Gayle, thank you. That was a pleasure to read because I think that you hit on key points. I think you’re right on. I think it takes a lot of mental effort, psychological effort, emotional effort, to see if you want to continue with the person who betrayed you. Do you still love them? Is it mendable? What are the alternatives? Would you rather leave? Is it easy to leave? Do you have a family? Can you, as the person willing to mend the relationship, collaboratively to your satisfaction? Are you partly responsible for the betrayal? For example, if you never wanted sex, maybe he was just at wit’s end. I don’t think that’s the case, or maybe there are other problems in the relationship that were never resolved. But really being willing to understand and face what’s going on openly. There will always be scarring, you’re right. I think that the biggest problem is that sometimes when someone has been betrayed, they’re always feeling that someone will betray them in the future. That, I think, is the most damaging. If you think that romance is impossible because you will always be betrayed, I think that’s more damaging than even the betrayal itself, because you’re destroying the premise that romance is possible. So you want to repair that for yourself, even if you don’t end up staying with the person.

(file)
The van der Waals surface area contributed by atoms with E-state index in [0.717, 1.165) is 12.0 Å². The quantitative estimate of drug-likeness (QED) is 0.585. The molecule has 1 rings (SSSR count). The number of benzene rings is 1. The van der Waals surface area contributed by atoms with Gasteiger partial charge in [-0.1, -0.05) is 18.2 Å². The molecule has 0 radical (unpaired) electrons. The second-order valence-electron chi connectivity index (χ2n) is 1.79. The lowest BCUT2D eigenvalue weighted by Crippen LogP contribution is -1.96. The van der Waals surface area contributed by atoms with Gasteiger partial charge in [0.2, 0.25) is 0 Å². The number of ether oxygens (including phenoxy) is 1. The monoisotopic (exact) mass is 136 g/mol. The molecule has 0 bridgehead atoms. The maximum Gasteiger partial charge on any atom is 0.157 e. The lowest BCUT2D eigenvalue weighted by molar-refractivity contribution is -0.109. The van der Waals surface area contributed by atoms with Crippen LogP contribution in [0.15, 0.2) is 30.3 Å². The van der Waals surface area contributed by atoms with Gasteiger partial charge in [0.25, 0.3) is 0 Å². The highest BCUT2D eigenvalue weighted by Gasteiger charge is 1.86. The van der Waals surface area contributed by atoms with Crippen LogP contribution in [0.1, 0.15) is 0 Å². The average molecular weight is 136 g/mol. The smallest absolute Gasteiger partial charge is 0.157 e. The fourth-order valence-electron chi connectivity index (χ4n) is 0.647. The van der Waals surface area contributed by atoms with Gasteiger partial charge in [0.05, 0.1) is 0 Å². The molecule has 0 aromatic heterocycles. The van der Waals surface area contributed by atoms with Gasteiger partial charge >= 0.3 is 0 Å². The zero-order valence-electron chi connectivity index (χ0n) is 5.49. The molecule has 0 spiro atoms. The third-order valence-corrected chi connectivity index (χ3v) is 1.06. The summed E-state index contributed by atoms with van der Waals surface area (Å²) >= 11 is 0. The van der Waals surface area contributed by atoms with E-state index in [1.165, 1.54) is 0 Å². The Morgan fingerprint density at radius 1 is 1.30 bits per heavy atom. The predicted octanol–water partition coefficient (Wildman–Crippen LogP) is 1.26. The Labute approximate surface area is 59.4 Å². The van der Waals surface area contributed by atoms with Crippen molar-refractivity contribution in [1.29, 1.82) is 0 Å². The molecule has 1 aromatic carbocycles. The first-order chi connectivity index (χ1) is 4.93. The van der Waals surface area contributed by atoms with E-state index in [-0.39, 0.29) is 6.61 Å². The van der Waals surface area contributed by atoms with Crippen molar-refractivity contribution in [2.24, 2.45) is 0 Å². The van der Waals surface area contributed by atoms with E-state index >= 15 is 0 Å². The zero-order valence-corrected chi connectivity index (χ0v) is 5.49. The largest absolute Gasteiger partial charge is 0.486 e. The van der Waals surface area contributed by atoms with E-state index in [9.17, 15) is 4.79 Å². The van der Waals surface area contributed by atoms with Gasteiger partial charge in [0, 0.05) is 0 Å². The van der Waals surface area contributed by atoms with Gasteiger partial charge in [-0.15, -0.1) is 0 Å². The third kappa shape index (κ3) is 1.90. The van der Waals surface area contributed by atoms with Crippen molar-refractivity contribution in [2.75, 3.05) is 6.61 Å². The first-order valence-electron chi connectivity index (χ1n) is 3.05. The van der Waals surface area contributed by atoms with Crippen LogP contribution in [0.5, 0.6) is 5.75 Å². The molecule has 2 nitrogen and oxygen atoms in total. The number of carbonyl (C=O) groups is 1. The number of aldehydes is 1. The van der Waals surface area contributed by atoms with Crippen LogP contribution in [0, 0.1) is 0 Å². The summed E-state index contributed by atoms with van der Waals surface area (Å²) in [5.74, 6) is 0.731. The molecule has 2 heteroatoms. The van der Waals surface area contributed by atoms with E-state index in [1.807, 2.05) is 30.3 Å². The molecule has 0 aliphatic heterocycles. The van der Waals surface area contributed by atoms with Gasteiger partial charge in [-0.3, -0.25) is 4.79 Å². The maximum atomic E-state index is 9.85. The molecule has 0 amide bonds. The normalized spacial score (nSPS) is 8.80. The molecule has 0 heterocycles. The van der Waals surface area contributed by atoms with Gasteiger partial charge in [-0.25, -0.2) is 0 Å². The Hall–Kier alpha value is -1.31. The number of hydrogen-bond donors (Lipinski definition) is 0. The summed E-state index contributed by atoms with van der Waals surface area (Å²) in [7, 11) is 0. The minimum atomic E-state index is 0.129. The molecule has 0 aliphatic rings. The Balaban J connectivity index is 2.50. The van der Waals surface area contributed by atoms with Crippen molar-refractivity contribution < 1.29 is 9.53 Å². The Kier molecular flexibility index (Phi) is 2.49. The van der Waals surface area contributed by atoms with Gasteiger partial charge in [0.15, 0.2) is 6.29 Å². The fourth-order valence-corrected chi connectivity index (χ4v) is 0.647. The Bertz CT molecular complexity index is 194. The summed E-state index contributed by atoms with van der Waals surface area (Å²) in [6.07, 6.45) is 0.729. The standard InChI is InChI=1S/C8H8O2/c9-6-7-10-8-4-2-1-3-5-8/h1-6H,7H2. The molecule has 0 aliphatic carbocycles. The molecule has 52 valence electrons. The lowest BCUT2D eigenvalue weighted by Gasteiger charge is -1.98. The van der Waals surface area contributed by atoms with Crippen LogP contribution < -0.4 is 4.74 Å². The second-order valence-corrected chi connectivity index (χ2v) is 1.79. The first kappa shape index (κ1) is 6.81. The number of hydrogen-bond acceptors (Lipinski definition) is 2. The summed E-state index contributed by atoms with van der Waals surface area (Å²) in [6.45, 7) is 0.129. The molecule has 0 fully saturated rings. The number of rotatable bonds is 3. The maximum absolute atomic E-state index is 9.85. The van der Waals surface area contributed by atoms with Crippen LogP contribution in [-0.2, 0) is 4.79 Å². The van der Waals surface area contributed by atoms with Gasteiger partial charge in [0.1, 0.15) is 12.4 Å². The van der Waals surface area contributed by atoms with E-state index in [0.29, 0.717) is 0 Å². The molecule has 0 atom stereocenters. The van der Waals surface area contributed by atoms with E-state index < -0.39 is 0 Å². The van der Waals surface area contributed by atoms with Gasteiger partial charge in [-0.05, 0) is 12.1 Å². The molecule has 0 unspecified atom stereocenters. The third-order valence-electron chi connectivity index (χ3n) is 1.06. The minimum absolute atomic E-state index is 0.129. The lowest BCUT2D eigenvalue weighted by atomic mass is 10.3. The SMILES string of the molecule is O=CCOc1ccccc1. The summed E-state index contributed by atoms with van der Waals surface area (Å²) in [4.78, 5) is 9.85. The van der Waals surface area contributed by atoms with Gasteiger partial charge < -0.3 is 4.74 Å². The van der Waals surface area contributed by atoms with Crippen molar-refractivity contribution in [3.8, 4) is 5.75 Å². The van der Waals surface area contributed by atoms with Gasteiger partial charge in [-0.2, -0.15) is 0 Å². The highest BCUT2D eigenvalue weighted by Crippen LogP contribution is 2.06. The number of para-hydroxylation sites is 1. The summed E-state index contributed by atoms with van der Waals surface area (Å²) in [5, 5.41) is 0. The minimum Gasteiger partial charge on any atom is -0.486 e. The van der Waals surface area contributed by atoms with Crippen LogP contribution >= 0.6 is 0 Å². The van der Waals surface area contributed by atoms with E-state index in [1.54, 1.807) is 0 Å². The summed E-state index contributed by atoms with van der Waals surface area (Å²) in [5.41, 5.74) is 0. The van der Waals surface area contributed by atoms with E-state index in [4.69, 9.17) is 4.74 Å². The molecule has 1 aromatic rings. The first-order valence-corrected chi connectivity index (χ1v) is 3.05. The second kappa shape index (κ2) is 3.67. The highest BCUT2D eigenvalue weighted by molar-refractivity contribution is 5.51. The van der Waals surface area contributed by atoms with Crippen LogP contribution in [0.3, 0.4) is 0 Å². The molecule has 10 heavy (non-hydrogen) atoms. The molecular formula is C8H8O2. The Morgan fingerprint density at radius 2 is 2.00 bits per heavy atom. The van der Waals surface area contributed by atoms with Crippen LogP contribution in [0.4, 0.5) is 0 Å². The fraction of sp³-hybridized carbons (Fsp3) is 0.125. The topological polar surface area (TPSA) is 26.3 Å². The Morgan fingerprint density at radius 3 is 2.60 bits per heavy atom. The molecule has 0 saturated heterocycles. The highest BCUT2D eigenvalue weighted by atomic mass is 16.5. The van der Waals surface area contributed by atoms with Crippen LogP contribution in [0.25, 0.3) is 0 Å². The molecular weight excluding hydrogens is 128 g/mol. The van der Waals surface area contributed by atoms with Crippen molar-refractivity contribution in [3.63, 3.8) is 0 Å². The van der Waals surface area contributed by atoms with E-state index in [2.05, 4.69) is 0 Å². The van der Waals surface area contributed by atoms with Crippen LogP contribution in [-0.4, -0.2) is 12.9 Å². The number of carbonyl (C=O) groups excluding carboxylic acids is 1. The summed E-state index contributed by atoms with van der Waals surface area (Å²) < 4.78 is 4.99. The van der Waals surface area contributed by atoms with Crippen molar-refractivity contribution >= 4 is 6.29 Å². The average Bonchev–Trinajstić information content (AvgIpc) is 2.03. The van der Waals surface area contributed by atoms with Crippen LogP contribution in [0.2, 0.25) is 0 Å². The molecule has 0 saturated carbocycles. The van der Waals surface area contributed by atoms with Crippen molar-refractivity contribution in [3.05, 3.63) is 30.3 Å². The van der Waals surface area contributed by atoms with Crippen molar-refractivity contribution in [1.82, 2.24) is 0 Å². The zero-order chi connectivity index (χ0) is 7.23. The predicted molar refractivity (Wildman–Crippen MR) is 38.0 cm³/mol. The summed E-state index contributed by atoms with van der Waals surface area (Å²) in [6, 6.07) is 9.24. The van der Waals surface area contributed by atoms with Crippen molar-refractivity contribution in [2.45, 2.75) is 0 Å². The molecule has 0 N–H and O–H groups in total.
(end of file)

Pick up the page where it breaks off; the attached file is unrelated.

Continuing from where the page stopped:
You made a point, the loss of trust is worse in my opinion than the death of a loved one. I would recommend the book for anybody else – you’ve already been through this, and for you too if you want it – but Janis A. Spring’s book called After the Affair. She starts the whole book with some quotes, and I’ll read two of them because I think they’re poignant. She’s not talking about herself here. “When I was 15, I was raped. That was nothing compared to your affair. The rapist was a stranger. You I thought were my best friend.” And here’s the second quote, “When I first uncovered your secret, I stopped feeling special to you. But on a deeper level, I lost trust in the world and in myself.” You never want that to happen to yourself. When you go through a betrayal, you definitely want some emotional support, people in your life who love you and who haven’t betrayed you, and you need to be your own best friend too.